I think of it as a reverse "chicken or egg". Are ads for radio stations on TV not doing well because of the campaigns themselves? Or is it because people are getting so turned off by local radio?
The recent MediaWeek article did a good job at pointing out something I have been concerned about for years, but didn't address the possible reasons why.
I'll say it's the chicken. People know these local radio stations are there, but continue not to listen like they used to.
There never used to be clusters of commercials often lasting 5 minutes or longer before getting back into music, talk, or whatever the format.
When the air personality finally comes on, he or she is often voice tracked, sometimes not even in the same city as the station. Yet local radio is supposed to have the local appeal. But without true local personality like there always used to be, many radio stations are no longer the first destination when something major happens in the neighborhood.
The music comes on, and we continue to get edited down versions of longer songs. As I have said for years and years, a song is either good enough to be played on the air or it isn't. If listeners don't like a particular song, they are gone. Those that do want to enjoy it to the max. But if I am going to hear a favorite song with three minutes edited out, I am better off to play my CD with the entire song on it. I'll enjoy that more, and again, it is something that I cannot get from my local radio station.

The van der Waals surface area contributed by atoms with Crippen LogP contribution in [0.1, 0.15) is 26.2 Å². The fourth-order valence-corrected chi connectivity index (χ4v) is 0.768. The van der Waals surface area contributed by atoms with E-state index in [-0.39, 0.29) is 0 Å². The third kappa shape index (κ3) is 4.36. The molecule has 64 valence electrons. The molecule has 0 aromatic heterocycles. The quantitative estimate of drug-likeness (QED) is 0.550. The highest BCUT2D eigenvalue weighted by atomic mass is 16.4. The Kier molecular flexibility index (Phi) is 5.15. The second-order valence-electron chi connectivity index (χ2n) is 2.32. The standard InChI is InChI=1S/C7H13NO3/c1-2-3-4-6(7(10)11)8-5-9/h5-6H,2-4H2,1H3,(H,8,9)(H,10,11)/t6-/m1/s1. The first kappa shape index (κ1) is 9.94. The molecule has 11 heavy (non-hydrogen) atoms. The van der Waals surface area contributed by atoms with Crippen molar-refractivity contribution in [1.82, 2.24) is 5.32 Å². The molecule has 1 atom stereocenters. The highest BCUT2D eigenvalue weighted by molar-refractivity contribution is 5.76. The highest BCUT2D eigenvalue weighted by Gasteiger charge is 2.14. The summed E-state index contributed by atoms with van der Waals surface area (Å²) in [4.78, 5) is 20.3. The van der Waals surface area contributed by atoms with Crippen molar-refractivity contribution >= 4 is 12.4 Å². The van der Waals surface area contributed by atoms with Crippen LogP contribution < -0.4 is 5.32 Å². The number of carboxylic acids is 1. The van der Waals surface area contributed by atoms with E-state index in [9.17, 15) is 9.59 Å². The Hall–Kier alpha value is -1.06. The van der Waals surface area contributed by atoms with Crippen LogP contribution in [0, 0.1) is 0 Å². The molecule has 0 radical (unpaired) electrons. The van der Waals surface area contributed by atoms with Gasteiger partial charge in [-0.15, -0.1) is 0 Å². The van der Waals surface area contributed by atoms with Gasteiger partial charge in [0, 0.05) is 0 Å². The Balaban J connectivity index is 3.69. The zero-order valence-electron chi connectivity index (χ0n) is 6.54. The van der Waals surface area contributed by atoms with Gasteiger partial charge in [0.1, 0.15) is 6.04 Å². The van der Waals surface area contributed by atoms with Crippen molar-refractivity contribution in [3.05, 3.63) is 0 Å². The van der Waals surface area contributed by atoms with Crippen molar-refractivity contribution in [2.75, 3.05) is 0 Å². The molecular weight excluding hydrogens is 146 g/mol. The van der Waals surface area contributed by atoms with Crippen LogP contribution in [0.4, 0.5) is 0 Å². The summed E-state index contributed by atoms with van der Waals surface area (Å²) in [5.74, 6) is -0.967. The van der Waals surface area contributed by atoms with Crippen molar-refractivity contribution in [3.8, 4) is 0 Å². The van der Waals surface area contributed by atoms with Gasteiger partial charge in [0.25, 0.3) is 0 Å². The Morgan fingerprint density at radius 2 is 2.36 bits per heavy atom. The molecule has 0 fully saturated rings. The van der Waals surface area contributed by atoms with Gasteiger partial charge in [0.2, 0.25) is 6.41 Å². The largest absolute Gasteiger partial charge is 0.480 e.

Now, when a radio spot comes on TV, too many people probably think about the reason(s) why they no longer wish to listen to whatever station, instead of a reminder about why they should.
Your thoughts are welcome.
Meanwhile, this story snuck under the radar late last week. The annual Radio & Records Awards were given out over the past weekend. The winner of "Station of the Year" in the classic hits/oldies category? WCBS-FM New York.
This snuck under the radar because hardly anyone else in the media caught the irony of all this. Station of the year? It wins after a RETURN to a format it had dumped two years earlier for less success. They bring back the format as best radio can. Not exactly what it used to be, as the playlist sways a few years later than their previous incarnation. And now comes the recognition.
In other words, correcting a mistake generates more recognition than before they made it.
The "music on the AM dial" saga takes another turn in Milwaukee. WOKY 920 AM flopped after going retro and bringing back its 1960's sound, complete with hourly newscasts. Weak signal and all, especially at night. So what do they do instead? Last week they become "The Wolf". And, of course, you have to ask, "What is The Wolf?". You guessed it, it is another music format. Now they are trying their hand at Country Music on the AM dial. There. That ought to fix it.
That Milwaukee story was almost overshadowed by the change in Sioux City announced last week. 102.3 FM announced that they have abandoned their "BOB-FM" format of "We play anything". The change was announced the same day it was completed on the air.
Now that you are all excited to find out what 102.3 FM changed to, and in case you missed the major press release, we will tell you. The station is now known as JACK-FM. The new slogan is "Playing What We Want". BOB finished at 9 AM and a mere 3 hours later at Noon the same day, along came JACK.
I suppose with the right TV campaign......................
Legends Pack Georgia Radio Hall of Fame Awards
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